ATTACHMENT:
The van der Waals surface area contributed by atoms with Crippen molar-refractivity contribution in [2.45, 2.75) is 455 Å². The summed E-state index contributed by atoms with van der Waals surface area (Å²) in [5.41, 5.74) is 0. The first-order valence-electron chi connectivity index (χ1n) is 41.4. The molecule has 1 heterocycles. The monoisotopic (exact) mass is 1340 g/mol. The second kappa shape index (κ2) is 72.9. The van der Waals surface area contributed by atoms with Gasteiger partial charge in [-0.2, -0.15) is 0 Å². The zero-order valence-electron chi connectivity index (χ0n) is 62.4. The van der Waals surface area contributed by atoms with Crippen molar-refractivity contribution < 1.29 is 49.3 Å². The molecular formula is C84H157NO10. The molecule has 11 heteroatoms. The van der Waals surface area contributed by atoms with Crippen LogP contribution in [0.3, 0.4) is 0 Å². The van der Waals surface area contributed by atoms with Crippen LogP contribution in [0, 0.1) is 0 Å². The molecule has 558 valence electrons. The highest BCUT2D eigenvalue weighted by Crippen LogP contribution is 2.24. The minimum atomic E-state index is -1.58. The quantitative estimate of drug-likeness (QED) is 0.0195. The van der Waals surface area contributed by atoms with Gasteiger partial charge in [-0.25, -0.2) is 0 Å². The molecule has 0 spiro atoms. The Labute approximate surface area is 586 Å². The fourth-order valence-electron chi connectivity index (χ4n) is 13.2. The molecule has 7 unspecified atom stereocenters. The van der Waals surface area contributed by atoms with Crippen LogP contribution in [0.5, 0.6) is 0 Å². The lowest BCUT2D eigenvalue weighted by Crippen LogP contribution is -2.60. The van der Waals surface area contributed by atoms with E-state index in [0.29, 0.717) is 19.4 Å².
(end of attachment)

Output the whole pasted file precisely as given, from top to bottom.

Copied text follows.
The van der Waals surface area contributed by atoms with Crippen molar-refractivity contribution in [2.45, 2.75) is 455 Å². The summed E-state index contributed by atoms with van der Waals surface area (Å²) in [5.41, 5.74) is 0. The first-order valence-electron chi connectivity index (χ1n) is 41.4. The molecule has 1 heterocycles. The monoisotopic (exact) mass is 1340 g/mol. The second kappa shape index (κ2) is 72.9. The van der Waals surface area contributed by atoms with Gasteiger partial charge in [-0.2, -0.15) is 0 Å². The zero-order valence-electron chi connectivity index (χ0n) is 62.4. The van der Waals surface area contributed by atoms with Crippen molar-refractivity contribution < 1.29 is 49.3 Å². The molecular formula is C84H157NO10. The molecule has 11 heteroatoms. The van der Waals surface area contributed by atoms with Crippen LogP contribution in [0.3, 0.4) is 0 Å². The van der Waals surface area contributed by atoms with Crippen LogP contribution in [0, 0.1) is 0 Å². The molecule has 558 valence electrons. The highest BCUT2D eigenvalue weighted by Crippen LogP contribution is 2.24. The minimum atomic E-state index is -1.58. The quantitative estimate of drug-likeness (QED) is 0.0195. The van der Waals surface area contributed by atoms with Gasteiger partial charge in [-0.25, -0.2) is 0 Å². The molecule has 0 spiro atoms. The Labute approximate surface area is 586 Å². The fourth-order valence-electron chi connectivity index (χ4n) is 13.2. The molecule has 7 unspecified atom stereocenters. The van der Waals surface area contributed by atoms with Crippen LogP contribution in [0.5, 0.6) is 0 Å². The lowest BCUT2D eigenvalue weighted by Crippen LogP contribution is -2.60. The van der Waals surface area contributed by atoms with E-state index in [0.29, 0.717) is 19.4 Å².